Classifying stuff – How to organize your accounts

There can be lots of things that happen in your business. All of this action feeds into your accounting system. When the time comes, the reports you get from that system need to be useful. This is true both for you and for others that will use these reports. In order for these reports to be useful, you will need to classify your business activity. If classification is done poorly, then your financial reports may actually mislead you. You could also make incorrect statements to tax authorities.

Proper classification will help you at reporting time. If you need to prepare accounts publicly, then accounting standards impose minimum classification requirements. Your tax forms will also require you to break out specific items in your reporting.

At a basic level, things can be classified into five broad groups: assets, liabilities, equity, income and expenses. Within these broad groups, you will need to consider further classification.

Classify cash as a current asset

Assets

Assets are things of durable value. Accounting standards consider assets to be controlled resources that have future economic benefit. This can include lots of different types of things. Cash is an obvious example. This is because you can spend it in the future. This is true also for buildings. They are not as liquid as cash, but there is still future economic benefit. A further example is service prepayments, such as insurance. You are still to receive the benefit of insurance over time, therefore there is a future economic benefit.

Current assets

Accounting standards and tax authorities generally require you to report current assets. You are likely to need to file/lodge tax returns, therefore you’ll need to know what makes an asset a current asset.

What is a current asset? It is an asset that is or will be liquid (or realized) in the next 12 months. This also includes assets that are going to be “used up” in the next 12 months.

Typical current assets include:

  • cash (or cash like)
  • trade debtors (accounts receivable)
  • inventory
  • other trading assets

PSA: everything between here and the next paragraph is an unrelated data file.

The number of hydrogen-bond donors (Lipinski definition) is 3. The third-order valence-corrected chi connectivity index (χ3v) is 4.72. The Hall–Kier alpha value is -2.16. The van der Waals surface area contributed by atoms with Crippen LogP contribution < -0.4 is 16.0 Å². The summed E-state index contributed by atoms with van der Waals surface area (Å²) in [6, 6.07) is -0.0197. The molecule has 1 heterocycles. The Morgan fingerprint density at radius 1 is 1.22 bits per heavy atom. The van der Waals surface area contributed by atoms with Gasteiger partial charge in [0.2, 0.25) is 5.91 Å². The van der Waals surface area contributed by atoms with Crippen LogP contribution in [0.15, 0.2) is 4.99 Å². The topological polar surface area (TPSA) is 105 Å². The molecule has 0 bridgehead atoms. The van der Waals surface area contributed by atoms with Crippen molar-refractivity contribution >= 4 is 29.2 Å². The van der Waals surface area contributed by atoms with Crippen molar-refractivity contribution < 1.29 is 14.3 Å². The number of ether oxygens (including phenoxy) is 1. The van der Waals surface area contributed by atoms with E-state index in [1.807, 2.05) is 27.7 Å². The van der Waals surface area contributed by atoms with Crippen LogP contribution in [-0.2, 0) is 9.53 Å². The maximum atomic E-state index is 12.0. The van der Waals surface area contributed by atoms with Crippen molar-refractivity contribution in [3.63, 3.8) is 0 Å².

Non current assets

Non current assets are any assets that are not current assets. Typical non current assets include:

  • investments such as shares and bonds, but not those expiring within 12 months or held for trade
  • land
  • buildings and leasehold improvements
  • plant
  • office equipment
  • motor vehicles

Accounting standards classifications

If you need to make public accounts, there is a minimum level of detail that your classifications must include in addition to current and non-current asset classification. This includes:

  • property, plant and equipment: long term assets used in your business
  • investment property
  • intangibles
  • “equity method” investments – examples of this are holding 25% of the shares of a private company
  • trade and other receivables
  • cash and cash like assets
  • other financial assets
  • biological assets
  • any assets held for sale

US GAAP has a broadly similar list to the above.

Liabilities

Liabilities are obligations or things you owe. They are obligations that involve future economic benefit that you will provide to someone else. Like assets, liabilities also need to be grouped as current liabilities and non-current liabilities. This grouping is based on whether the liability will be payable or “crystallized” in the next 12 months.

Current liabilities

Typical current liabilities include:

  • trade creditors (accounts payable)
  • other payables such as payroll taxes, pension contributions (superannuation), sales taxes or GST/VAT payable
  • bank overdrafts: For internal statements, these are often presented as a negative balance on a bank account. When applying accounting principles strictly, they are a current liability, not a negative current asset
  • long term loans payable within 12 months
  • provisions

Current liabilities are critical to understand what demands will be placed on business cash flow in the short to medium term. If your business has fewer current assets than current liabilities, or otherwise the current radio is below 1, then you may need to more actively plan how your business will meet its commitments.

Non-current liabilities

Non-current liabilities are any other liabilities after accounting for current liabilities. They include long term loans, notes or bonds. Long term employee liabilities can also be classified this way. Keep in mind if an employee is entitled to leave now, that liability needs to be classified current.